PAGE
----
What TO Do
1. Four Weddings And A Funeral
It's a tall order for anyone to try and speak as well as Hugh Grant, but his character's speech in Four Weddings And A Funeral is a fine example of keeping it lighthearted and simple, with the overarching message being about the love the couple share.
2. My Best Friend's Wedding
Julia Roberts makes a heartfelt speech, keeps it short, and seamlessly transitions into getting the newlyweds to share their first wedding dance. If you look at her speech in isolation, and ignore all her prior ideas about breaking the wedding up, this is a brilliant example of a successful toast.
3. My Big Fat Greek Wedding
Toula's father Gus makes a beautiful analogy in his speech at his daughter's wedding. An example for all the Dads out there stressing about their speech!
How To Do A Wedding Toast
Now you've studied some famous examples, it's time to put pen to paper and start writing your own wedding toast! Sometimes the hardest part of a task is just working up the courage to begin - but don't worry, that's what we're here for! We have you covered every step of the way.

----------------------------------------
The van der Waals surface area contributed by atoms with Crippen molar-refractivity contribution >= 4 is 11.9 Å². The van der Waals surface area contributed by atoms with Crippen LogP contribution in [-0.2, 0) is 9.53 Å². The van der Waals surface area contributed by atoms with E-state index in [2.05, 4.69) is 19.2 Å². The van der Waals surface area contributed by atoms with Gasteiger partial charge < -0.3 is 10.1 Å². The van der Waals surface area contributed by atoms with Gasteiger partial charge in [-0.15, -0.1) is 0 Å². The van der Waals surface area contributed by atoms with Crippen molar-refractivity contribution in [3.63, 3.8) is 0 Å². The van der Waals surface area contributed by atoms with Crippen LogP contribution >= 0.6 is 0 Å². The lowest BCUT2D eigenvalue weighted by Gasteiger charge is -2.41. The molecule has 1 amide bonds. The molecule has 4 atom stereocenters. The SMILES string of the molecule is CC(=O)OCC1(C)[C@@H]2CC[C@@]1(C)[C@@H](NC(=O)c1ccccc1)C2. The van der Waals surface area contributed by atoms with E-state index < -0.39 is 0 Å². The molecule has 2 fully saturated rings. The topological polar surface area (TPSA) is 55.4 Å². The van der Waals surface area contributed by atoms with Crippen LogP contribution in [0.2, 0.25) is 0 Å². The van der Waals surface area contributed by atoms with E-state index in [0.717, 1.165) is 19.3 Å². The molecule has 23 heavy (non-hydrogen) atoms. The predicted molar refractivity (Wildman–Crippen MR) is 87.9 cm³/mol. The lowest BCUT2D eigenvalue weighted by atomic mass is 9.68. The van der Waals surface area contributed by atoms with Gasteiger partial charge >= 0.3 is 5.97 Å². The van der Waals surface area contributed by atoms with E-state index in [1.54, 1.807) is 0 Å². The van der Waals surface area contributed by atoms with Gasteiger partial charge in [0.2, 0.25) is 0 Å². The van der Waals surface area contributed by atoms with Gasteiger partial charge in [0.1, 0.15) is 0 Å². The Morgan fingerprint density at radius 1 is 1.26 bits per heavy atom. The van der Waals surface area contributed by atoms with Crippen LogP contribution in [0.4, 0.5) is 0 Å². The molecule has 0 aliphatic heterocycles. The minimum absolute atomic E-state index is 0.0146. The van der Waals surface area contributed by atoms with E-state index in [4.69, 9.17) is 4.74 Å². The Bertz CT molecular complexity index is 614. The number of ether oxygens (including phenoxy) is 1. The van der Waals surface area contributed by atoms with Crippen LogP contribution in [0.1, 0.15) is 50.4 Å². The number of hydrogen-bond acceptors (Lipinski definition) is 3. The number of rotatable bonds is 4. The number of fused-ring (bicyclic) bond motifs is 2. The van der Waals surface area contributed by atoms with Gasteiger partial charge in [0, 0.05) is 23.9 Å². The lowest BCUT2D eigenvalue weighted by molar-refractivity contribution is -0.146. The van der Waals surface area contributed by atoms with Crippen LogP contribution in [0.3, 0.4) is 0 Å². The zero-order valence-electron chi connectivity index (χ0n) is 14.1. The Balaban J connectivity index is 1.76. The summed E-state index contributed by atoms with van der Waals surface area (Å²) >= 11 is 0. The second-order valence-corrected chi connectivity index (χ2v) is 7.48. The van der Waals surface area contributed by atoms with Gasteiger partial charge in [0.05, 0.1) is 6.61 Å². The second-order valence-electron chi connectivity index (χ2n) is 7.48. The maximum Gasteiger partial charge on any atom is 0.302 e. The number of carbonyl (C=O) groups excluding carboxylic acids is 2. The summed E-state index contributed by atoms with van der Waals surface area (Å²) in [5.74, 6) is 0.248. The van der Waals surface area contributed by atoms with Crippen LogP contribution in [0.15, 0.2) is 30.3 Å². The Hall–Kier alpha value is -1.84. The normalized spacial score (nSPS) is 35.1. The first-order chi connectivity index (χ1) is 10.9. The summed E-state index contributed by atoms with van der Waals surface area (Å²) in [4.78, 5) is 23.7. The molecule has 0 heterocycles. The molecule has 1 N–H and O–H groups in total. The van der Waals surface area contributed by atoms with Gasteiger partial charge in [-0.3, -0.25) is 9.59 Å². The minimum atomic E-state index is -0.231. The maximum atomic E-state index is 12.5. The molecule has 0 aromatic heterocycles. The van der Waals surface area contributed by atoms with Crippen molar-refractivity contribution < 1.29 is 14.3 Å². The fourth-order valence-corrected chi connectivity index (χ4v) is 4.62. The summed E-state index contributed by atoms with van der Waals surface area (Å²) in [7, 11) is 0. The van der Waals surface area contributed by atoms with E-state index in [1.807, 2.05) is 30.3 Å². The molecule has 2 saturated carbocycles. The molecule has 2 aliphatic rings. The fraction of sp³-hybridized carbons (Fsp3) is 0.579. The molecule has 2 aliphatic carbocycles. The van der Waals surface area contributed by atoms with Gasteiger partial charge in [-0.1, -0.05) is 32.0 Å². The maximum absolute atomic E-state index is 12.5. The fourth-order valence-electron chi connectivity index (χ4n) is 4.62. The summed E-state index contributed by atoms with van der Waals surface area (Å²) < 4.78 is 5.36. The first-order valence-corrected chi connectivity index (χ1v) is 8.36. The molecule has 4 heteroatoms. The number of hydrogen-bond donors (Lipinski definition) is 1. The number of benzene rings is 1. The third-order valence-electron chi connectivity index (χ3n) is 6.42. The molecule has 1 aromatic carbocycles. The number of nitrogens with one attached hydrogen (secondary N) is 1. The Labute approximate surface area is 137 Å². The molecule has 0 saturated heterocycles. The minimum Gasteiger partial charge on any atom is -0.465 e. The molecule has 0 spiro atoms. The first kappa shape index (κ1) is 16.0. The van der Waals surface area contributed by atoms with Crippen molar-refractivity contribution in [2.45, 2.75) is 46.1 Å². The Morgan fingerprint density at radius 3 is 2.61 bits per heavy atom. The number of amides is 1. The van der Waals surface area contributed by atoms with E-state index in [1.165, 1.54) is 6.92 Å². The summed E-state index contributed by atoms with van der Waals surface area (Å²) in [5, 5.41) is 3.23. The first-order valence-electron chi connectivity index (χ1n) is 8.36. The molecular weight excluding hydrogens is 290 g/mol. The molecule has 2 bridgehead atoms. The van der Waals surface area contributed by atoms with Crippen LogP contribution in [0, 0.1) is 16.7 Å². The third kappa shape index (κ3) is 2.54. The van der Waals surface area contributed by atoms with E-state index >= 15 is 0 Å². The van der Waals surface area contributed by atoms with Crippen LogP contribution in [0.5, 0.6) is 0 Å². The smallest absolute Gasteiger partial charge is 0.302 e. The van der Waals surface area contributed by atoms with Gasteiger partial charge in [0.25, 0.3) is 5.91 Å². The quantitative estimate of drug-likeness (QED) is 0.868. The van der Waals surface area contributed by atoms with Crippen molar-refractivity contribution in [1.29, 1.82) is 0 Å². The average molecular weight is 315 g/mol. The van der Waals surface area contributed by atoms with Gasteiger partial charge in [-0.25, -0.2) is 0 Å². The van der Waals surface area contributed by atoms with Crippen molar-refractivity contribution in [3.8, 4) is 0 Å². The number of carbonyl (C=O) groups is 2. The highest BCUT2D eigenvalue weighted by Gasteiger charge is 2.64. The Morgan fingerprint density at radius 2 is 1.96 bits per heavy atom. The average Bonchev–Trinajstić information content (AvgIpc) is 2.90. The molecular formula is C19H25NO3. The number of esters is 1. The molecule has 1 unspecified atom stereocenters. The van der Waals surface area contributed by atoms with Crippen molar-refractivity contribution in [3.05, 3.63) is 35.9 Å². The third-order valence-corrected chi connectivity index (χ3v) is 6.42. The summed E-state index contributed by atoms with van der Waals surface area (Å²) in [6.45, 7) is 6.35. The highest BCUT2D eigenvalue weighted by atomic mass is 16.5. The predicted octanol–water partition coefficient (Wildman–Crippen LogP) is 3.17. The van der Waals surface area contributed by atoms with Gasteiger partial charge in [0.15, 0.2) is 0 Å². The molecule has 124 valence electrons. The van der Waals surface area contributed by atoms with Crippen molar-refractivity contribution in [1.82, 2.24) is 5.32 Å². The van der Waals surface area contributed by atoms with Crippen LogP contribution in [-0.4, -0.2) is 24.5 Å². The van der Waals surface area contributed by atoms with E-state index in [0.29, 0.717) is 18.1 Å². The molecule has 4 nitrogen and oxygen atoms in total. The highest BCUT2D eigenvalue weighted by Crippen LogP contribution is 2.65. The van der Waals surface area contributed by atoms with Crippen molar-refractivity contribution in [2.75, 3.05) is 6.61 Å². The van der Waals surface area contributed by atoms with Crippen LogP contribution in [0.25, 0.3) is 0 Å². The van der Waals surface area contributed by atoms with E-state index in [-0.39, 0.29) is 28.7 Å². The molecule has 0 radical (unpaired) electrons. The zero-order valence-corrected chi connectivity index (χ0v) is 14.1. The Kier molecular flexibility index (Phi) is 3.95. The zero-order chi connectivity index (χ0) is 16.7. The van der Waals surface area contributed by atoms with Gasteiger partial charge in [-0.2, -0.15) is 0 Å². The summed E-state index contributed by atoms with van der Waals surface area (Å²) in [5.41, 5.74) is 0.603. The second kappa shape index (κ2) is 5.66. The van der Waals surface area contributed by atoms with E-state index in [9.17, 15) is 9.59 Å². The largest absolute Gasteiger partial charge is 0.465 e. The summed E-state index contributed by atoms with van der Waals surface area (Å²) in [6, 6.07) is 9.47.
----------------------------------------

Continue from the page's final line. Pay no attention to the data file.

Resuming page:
1. Don't Leave It Until The Last Minute
We hate to sound like your high school English teacher, but do not leave this speech to the last minute. We don't care if you have the luck of the Irish and tend to land on your feet, you owe it to those in attendance to put some effort into what you're going to say. The chances are, you've been asked to speak because the couple truly believe you will do a good job of it. If you're the best man or maid of honour, you will have months to prepare what you're going to say for the 2-4 minutes you need to say it in. So there is no excuse for writing something sub-standard on the back of a serviette on your way to the reception.